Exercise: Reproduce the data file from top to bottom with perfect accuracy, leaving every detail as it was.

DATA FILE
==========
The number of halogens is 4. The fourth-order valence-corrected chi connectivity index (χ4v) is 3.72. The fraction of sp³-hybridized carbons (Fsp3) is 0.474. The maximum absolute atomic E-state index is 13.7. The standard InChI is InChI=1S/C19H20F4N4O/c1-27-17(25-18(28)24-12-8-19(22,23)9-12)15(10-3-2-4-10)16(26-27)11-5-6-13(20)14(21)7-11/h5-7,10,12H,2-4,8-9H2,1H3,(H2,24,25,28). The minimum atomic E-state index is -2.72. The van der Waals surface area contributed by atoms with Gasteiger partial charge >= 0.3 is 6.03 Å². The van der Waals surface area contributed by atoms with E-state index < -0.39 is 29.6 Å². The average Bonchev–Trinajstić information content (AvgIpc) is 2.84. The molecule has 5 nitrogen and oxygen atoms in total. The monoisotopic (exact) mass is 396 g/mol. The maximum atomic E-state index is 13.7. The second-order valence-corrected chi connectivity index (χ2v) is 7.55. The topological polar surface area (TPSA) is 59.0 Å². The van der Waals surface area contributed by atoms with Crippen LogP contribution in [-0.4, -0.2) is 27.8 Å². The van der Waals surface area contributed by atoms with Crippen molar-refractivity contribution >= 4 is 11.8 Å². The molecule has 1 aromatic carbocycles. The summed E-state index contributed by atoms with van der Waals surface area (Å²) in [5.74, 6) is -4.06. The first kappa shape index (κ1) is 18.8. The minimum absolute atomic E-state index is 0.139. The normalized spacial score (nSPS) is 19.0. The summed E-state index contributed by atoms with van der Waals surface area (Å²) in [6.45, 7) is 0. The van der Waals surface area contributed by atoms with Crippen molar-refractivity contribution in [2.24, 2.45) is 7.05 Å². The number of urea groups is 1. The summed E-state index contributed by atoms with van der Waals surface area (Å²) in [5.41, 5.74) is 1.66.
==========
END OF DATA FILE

The number of halogens is 4. The fourth-order valence-corrected chi connectivity index (χ4v) is 3.72. The fraction of sp³-hybridized carbons (Fsp3) is 0.474. The maximum absolute atomic E-state index is 13.7. The standard InChI is InChI=1S/C19H20F4N4O/c1-27-17(25-18(28)24-12-8-19(22,23)9-12)15(10-3-2-4-10)16(26-27)11-5-6-13(20)14(21)7-11/h5-7,10,12H,2-4,8-9H2,1H3,(H2,24,25,28). The minimum atomic E-state index is -2.72. The van der Waals surface area contributed by atoms with Gasteiger partial charge >= 0.3 is 6.03 Å². The van der Waals surface area contributed by atoms with E-state index < -0.39 is 29.6 Å². The average Bonchev–Trinajstić information content (AvgIpc) is 2.84. The molecule has 5 nitrogen and oxygen atoms in total. The monoisotopic (exact) mass is 396 g/mol. The maximum atomic E-state index is 13.7. The second-order valence-corrected chi connectivity index (χ2v) is 7.55. The topological polar surface area (TPSA) is 59.0 Å². The van der Waals surface area contributed by atoms with Crippen LogP contribution in [-0.4, -0.2) is 27.8 Å². The van der Waals surface area contributed by atoms with Crippen molar-refractivity contribution >= 4 is 11.8 Å². The molecule has 1 aromatic carbocycles. The summed E-state index contributed by atoms with van der Waals surface area (Å²) in [5.74, 6) is -4.06. The first kappa shape index (κ1) is 18.8. The minimum absolute atomic E-state index is 0.139. The normalized spacial score (nSPS) is 19.0. The summed E-state index contributed by atoms with van der Waals surface area (Å²) in [6.45, 7) is 0. The van der Waals surface area contributed by atoms with Crippen molar-refractivity contribution in [2.24, 2.45) is 7.05 Å². The number of urea groups is 1. The summed E-state index contributed by atoms with van der Waals surface area (Å²) in [5.41, 5.74) is 1.66.